The great migration: how modern humans spread across the world

It was probably a warm interglacial interlude within the Ice Age, between about 130,000 and 90,000 years ago, that initially triggered large-scale
Homo sapiens migrations across Africa.

Then, from about 70,000 years ago, the climate cooled, causing glaciers to form on the tops of mountain ranges so that parts of north-west and north-east Africa were cut off from each other, as well as from the south. As Charles Darwin discovered, whenever a species is physically separated, small variations begin to creep into its respective gene pools, creating diversity. So it was with modern man, giving us our four main ethnic groups: Khoisan (African), Caucasian (European), Mongolian (Chinese and American Indian) and Aboriginal (Australian).

From about 60,000 years ago, these four groups of humans emigrated from Africa separately and in their own time across the world, taking their small genetic differences with them. Some Homo sapiens swept across Asia, displacing the last of the Neanderthals either by depriving them of food, or by hunting them, or maybe occasionally by absorbing them into their own species through limited interbreeding. Some turned south and reached India and China. They learnt to build rafts. From about 40,000 years ago, Australia, for many millions of years the preserve of marsupial mammals, became another human hunting-ground, as the first people paddled ashore.

The first Homo sapiens to arrive in Europe walked eastwards out of Africa about 50,000 years ago, and then came north via the Middle East. They brought with them enormous changes in lifestyles, technology and culture, including the world's first spears that were specially designed for flight, rather than for close-range use as with Neanderthal-style clubs.

The time from about 50,000 years ago marks the start of the final second before midnight on the 24-hour clock of Earth history. This period has been described as "the Great Leap Forward", because the complexity of human tools increased dramatically. Bones, tusks and antlers were used for the first time to carve out ornaments as well as to craft useful household items such as needles for sewing, and spoon-like oil lamps that burned animal fats. Jewellery, in the form of necklaces and pendants, has been found buried inside graves of these people. The first ceramic pots date from this period, as do the world's first known sculptures, such as the Venus of Willendorf, a female fertility figure found in Austria in 1908 which is thought to date from about 24,000 years ago. Some of the first known cave paintings date back to the same era. They can be seen to this day in the caves of Lascaux, in the Dordogne region of France.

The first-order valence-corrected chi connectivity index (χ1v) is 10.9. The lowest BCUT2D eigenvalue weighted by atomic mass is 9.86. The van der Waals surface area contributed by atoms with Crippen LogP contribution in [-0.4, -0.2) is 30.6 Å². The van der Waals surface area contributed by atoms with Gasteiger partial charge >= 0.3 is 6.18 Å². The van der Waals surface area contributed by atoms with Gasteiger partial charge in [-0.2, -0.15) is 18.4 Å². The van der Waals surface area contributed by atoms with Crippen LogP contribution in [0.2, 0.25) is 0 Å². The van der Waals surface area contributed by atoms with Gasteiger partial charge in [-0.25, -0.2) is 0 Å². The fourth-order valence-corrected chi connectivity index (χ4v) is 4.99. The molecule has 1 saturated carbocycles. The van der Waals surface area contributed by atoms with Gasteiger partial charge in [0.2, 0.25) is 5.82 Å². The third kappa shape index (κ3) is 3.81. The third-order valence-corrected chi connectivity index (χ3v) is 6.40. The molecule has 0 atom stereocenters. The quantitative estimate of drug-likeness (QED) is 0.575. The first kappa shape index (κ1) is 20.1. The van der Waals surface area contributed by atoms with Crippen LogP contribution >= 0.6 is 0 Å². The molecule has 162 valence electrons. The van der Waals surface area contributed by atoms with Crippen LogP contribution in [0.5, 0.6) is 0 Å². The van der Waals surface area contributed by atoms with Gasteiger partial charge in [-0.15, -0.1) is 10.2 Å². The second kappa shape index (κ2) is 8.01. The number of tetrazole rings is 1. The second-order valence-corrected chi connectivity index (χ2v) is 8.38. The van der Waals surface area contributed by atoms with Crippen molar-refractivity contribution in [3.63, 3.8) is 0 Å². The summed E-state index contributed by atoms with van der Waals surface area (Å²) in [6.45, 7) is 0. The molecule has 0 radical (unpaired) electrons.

The Earth was far cooler back then. The last of the great ice sheets swept down from the North Pole about 22,000 years ago, to disappear rather quickly 12,000 years later. During this time some people adapted to the changes in climate by developing paler skin that helped produce sufficient quantities of vitamin D for bone formation despite the weaker sunlight of the Ice Age.

Homo sapiens arrived in Britain about 20,000 years ago. They walked across the Channel from France, since it didn't flood until the end of the last big Ice Age melt, about 10,000 years ago. But they weren't the first to arrive. Up to seven previous attempts were made by earlier people to populate the British Isles, starting with Homo erectus some 700,000 years ago. Each time, the populations of humans died out, probably because of the horrendously icy conditions that periodically swept over the islands as far south as present-day London. Even in the far south, the cold would sometimes have been too much for any type of human to bear.

About 15,000 years ago, giant glaciers still locked up much of the Earth's waters, sinking sea levels so that a massive land bridge the size of Poland, called Beringia, connected the eastern tip of Russia to Alaska across what is now a 95km-wide stretch of sea called the Bering Strait. In those days people could cross by foot from Asia to North America, a land that had until then probably been free from human habitation (although some scientists think people may have rafted there a few thousand years before from south Asia, via the Pacific islands). North and South America were the last of the great habitable continents to be populated by man, and are still appropriately called "the New World" even today. It was an opportunistic walk all the way across Asia, following big animals, hunting on the move, making the most of nature's twisting and turning climate changes.

With another land bridge via Panama linking the two great Americas, it wasn't long before the first people from North America wandered down to the southern American continent where the climate was warmer and the land rich in vegetation and game.

The arrival of Stone Age humans in this part of the world – as in Australia – came with dramatic consequences for much of the world's wildlife. Although a few of nature's ecosystems lingered on without any human representation – New Zealand and Iceland were untouched by humans until about AD800 or later – many of the world's living creatures were by now beginning to succumb to mankind's growing influence as he spread out to envelop the whole of planet Earth.

Continue with "Overkill: did humans cause a mass extinction?"

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